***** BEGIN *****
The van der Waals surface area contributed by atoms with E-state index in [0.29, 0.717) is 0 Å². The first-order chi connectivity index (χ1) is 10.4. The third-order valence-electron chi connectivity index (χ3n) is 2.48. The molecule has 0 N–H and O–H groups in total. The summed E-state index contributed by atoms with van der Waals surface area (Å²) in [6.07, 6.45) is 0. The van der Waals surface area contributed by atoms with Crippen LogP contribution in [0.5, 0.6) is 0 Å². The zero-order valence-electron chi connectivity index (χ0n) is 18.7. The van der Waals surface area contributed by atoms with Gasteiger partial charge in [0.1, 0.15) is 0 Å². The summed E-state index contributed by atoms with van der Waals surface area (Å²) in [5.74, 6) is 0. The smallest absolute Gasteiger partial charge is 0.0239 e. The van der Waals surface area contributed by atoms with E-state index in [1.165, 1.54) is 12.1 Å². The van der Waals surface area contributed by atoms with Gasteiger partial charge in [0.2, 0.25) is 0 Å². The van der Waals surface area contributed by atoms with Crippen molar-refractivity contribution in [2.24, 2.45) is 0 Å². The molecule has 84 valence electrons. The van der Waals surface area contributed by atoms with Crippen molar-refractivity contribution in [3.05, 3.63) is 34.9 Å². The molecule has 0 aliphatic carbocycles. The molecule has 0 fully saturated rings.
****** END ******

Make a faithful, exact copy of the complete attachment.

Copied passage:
The van der Waals surface area contributed by atoms with E-state index in [0.29, 0.717) is 0 Å². The first-order chi connectivity index (χ1) is 10.4. The third-order valence-electron chi connectivity index (χ3n) is 2.48. The molecule has 0 N–H and O–H groups in total. The summed E-state index contributed by atoms with van der Waals surface area (Å²) in [6.07, 6.45) is 0. The van der Waals surface area contributed by atoms with Crippen LogP contribution in [0.5, 0.6) is 0 Å². The zero-order valence-electron chi connectivity index (χ0n) is 18.7. The van der Waals surface area contributed by atoms with Gasteiger partial charge in [0.1, 0.15) is 0 Å². The summed E-state index contributed by atoms with van der Waals surface area (Å²) in [5.74, 6) is 0. The smallest absolute Gasteiger partial charge is 0.0239 e. The van der Waals surface area contributed by atoms with E-state index in [1.165, 1.54) is 12.1 Å². The van der Waals surface area contributed by atoms with Gasteiger partial charge in [0.2, 0.25) is 0 Å². The van der Waals surface area contributed by atoms with Crippen molar-refractivity contribution in [2.24, 2.45) is 0 Å². The molecule has 84 valence electrons. The van der Waals surface area contributed by atoms with Crippen molar-refractivity contribution in [3.05, 3.63) is 34.9 Å². The molecule has 0 aliphatic carbocycles. The molecule has 0 fully saturated rings.